We want to see more, know how, figure things out. Surface only gets us so far, so we look inside hoping the revelation of parts will illuminate the whole. If the mind and spirit spark this quest, then technology often drives it and photography has been along for the ride for nearly two centuries. In History’s Shadow from Nazraeli Press, David Maisel goes inside and out and finds another way to show us something we’ve never seen before. Maisel’s disarmingly beautiful past series of aerial photographs have belied their derivation from our despoiled environment. Now, he has found another uncommon vantage point from among the conservation X-rays of ancient objects at the Getty Museum in Los Angeles and the Asian Art Museum in San Francisco.
These seemingly modest images were not meant for a wide audience – a shadow collection offering their talismanic protection against the certain vulnerability of the museum’s cherished objects. Maisel brings them to light in layers of photographic capture that both consolidate and expand the full range of the medium’s history in digital manipulations born of glowing X-ray projections and slow burn exposures on film. They echo both the magical revelations and tangible limitations of the early days – spirit photography’s spectral apparitions as well as the blurred-out faces of babies who couldn’t sit still. Page after page of dense black fields set off a range of subtle color – photography’s palette when chemistry ruled and permanence was a tenuous notion. Blaze, shift, fade, and disappear.
Loss and repair unite this portrait gallery; yet we’re used to the damages of antiquities, the fractures of the past. The overt markers of age and intervention don’t limit our vision – surface and depth hum with all they contain. These bodies are carriers of past lives and portent, in the form of seed pods, wombs, and strands of DNA. Exterior boundaries are softly rendered as if in a heat-seeking vision while spines, coils and marbled flesh hint at a substance and structure within. Whole worlds form as land mass, weather patterns and whirls of smoke and ice. Figures emote in introspective miens, purposeful gazes and ecstatic repose. If photography’s technological advances sometime seem to sterilize the messy magic at its core, this book shimmers with its steadfast potential to open up the imagination, in images that beautifully overlap, blur and muddle.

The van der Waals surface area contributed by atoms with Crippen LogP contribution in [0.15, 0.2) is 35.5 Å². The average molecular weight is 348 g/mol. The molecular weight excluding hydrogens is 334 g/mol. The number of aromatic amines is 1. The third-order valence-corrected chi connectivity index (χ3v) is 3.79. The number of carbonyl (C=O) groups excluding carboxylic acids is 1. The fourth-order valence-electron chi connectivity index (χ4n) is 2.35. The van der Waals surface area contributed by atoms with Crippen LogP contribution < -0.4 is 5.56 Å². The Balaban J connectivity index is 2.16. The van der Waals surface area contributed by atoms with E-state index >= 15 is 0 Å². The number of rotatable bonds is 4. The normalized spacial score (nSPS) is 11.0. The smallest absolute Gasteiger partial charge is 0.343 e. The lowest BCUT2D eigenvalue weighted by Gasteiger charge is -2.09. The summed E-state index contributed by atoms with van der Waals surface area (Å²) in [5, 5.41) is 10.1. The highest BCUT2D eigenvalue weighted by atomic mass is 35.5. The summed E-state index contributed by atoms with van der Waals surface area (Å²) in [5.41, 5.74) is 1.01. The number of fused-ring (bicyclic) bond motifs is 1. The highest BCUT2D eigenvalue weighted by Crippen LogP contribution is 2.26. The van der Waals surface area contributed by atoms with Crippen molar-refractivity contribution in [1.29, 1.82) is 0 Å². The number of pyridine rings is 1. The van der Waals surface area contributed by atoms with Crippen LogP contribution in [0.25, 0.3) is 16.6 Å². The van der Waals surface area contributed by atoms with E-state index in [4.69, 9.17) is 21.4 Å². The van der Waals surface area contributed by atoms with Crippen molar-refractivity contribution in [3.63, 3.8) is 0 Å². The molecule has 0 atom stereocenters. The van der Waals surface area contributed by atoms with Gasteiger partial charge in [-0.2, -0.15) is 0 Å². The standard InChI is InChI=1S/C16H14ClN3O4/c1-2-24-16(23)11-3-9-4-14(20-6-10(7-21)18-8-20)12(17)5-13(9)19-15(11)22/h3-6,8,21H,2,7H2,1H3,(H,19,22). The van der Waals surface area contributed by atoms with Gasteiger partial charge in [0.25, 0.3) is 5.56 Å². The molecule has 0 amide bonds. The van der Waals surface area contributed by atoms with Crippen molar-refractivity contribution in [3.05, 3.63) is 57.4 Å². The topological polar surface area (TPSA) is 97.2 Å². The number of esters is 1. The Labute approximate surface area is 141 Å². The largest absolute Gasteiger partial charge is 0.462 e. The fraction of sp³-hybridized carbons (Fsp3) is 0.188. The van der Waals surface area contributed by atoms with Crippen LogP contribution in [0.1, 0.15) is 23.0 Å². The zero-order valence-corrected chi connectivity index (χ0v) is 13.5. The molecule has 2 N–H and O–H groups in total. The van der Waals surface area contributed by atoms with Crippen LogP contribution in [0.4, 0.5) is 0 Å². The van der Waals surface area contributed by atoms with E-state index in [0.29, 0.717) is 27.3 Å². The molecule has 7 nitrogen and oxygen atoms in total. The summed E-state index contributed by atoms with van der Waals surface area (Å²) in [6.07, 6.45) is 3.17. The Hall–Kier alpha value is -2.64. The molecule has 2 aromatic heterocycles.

A short story by Jonathan Lethem is a witty complement to Maisel’s photographs. X, Curator muses on the animate powers of chosen objects – how art and artifacts work to focus our vision and vie for their own survival via our selection and collection. A lifetime of favor (or at least respect) brought these ancient objects to the museum, but now what surface glint mesmerizes us and drives us to look closer, deeper, generation after generation? For Maisel, it was a happenstance discovery of the latent power of these X-rays, at once removed from and intimately tied to their companion bodies, that bestowed them with new (and larger) life. The result is a gorgeous, commanding book – an object to surely be chosen.
Karen Jenkins earned a Master's degree in Art History, specializing in the History of Photography from the University of Arizona. She has held curatorial positions at the Center for Creative Photography in Tucson, AZ and the Demuth Museum in Lancaster, PA. Most recently she helped to debut a new arts project, Art in the Open Philadelphia, that challenges contemporary artists to reimagine the tradition of creating works of art en plein air for the 21st century.